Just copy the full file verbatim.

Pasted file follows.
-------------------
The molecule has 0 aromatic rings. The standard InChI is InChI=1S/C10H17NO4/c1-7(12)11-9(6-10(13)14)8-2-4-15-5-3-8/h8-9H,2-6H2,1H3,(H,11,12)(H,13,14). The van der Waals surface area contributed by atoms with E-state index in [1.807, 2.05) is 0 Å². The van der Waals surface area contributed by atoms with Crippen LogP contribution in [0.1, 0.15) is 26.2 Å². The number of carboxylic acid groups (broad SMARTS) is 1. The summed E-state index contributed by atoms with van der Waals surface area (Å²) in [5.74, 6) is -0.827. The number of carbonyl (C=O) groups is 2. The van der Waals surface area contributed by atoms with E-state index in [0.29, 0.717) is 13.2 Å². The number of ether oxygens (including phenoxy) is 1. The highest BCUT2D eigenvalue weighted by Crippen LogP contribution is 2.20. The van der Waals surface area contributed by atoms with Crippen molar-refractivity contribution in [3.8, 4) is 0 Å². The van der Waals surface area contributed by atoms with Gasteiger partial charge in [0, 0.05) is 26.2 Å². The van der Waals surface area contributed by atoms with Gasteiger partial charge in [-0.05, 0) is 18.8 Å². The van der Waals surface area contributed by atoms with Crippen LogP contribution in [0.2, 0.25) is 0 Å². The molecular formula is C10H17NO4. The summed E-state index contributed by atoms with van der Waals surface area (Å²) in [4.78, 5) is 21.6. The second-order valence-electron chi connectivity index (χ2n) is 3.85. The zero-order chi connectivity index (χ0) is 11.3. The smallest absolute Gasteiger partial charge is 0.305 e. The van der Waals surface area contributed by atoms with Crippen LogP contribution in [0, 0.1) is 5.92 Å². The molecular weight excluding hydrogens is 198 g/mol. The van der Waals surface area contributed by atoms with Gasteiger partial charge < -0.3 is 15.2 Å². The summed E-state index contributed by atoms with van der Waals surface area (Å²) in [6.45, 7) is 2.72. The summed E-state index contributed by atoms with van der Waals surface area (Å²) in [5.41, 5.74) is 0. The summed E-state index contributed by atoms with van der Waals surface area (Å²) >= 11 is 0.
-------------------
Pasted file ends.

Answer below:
The molecule has 0 aromatic rings. The standard InChI is InChI=1S/C10H17NO4/c1-7(12)11-9(6-10(13)14)8-2-4-15-5-3-8/h8-9H,2-6H2,1H3,(H,11,12)(H,13,14). The van der Waals surface area contributed by atoms with E-state index in [1.807, 2.05) is 0 Å². The van der Waals surface area contributed by atoms with Crippen LogP contribution in [0.1, 0.15) is 26.2 Å². The number of carboxylic acid groups (broad SMARTS) is 1. The summed E-state index contributed by atoms with van der Waals surface area (Å²) in [5.74, 6) is -0.827. The number of carbonyl (C=O) groups is 2. The van der Waals surface area contributed by atoms with E-state index in [0.29, 0.717) is 13.2 Å². The number of ether oxygens (including phenoxy) is 1. The highest BCUT2D eigenvalue weighted by Crippen LogP contribution is 2.20. The van der Waals surface area contributed by atoms with Crippen molar-refractivity contribution in [3.8, 4) is 0 Å². The van der Waals surface area contributed by atoms with Gasteiger partial charge in [0, 0.05) is 26.2 Å². The van der Waals surface area contributed by atoms with Gasteiger partial charge in [-0.05, 0) is 18.8 Å². The van der Waals surface area contributed by atoms with Crippen LogP contribution in [0.2, 0.25) is 0 Å². The molecular formula is C10H17NO4. The summed E-state index contributed by atoms with van der Waals surface area (Å²) in [4.78, 5) is 21.6. The second-order valence-electron chi connectivity index (χ2n) is 3.85. The zero-order chi connectivity index (χ0) is 11.3. The smallest absolute Gasteiger partial charge is 0.305 e. The van der Waals surface area contributed by atoms with Crippen LogP contribution in [0, 0.1) is 5.92 Å². The molecular weight excluding hydrogens is 198 g/mol. The van der Waals surface area contributed by atoms with Gasteiger partial charge < -0.3 is 15.2 Å². The summed E-state index contributed by atoms with van der Waals surface area (Å²) in [6.45, 7) is 2.72. The summed E-state index contributed by atoms with van der Waals surface area (Å²) in [5.41, 5.74) is 0. The summed E-state index contributed by atoms with van der Waals surface area (Å²) >= 11 is 0.